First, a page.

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Association of the risk of a venous thromboembolic event in emergency vs elective general surgery

This study investigates if emergency case status is independently associated with VTE as compared to elective case status and evaluates the theory that emergency cases have a higher VTE risk than elective cases.

This study was a retrospective cohort study that included the following:

  • The American College of Surgeons National Surgical Quality Improvement Program database from January 1, 2005, to December 31, 2016, was used for all cholecystectomies, ventral hernia repairs (VHR), and partial colectomies (PC).
  • The three surgical procedures included in the study were selected to provide a list of cases commonly performed by both general surgeons and acute care surgeons and had both emergency and elective counterparts.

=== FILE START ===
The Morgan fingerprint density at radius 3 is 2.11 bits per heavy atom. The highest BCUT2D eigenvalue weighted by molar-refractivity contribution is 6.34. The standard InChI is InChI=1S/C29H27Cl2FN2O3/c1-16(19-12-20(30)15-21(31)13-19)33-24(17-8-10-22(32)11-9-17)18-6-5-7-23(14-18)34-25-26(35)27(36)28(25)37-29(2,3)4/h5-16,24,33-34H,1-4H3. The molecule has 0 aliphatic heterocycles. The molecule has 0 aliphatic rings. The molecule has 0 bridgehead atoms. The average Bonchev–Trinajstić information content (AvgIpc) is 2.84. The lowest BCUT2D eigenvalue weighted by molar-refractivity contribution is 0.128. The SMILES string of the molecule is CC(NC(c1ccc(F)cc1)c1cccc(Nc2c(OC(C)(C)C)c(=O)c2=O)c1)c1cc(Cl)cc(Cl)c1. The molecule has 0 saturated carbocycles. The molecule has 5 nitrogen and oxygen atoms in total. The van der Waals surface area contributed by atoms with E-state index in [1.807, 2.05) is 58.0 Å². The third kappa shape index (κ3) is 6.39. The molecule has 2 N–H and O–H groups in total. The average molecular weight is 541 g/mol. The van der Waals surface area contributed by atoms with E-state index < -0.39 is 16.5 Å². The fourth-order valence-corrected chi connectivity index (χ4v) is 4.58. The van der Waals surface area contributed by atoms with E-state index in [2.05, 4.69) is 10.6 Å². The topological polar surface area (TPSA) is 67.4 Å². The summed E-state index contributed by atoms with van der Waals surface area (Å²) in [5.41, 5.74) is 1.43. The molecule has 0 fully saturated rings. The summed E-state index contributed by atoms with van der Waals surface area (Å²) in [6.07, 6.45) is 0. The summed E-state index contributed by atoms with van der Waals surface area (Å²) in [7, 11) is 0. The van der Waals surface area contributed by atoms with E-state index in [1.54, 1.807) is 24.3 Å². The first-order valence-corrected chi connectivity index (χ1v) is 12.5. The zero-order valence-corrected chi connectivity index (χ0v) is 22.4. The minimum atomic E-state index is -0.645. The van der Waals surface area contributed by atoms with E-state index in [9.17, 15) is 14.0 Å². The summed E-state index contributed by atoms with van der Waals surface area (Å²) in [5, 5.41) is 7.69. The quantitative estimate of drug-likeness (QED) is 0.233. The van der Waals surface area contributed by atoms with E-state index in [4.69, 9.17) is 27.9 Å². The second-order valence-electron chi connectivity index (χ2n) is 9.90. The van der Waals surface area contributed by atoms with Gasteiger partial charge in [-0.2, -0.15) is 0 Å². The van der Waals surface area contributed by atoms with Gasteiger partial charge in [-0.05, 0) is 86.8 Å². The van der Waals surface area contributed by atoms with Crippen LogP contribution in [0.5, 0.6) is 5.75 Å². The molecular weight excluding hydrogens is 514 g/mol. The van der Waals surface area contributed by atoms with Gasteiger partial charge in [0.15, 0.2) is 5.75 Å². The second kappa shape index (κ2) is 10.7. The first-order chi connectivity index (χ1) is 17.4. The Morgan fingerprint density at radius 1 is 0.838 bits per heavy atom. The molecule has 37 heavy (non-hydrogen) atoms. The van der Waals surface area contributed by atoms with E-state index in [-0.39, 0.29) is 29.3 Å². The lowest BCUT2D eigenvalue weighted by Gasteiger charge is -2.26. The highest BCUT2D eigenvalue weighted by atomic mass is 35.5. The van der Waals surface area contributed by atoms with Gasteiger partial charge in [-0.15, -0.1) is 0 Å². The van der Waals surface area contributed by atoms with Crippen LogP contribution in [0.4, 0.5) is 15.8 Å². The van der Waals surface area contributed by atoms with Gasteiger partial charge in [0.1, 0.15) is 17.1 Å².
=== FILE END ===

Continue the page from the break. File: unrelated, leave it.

• The consequences of emergency physiology and inflammatory etiologies were evaluated on the same surgery type.
  • If a patient had more than one of the three procedures, the patient was coded for the more invasive and potentially complicated procedure (the order of greatest to least severity was PC, VHR, and cholecystectomy).
  • The primary outcome was VTE at 30 days. In addition, a multivariable analysis controlling for age, sex, body mass index, bleeding disorder, disseminated cancer, laparoscopy approach, and surgery type was performed.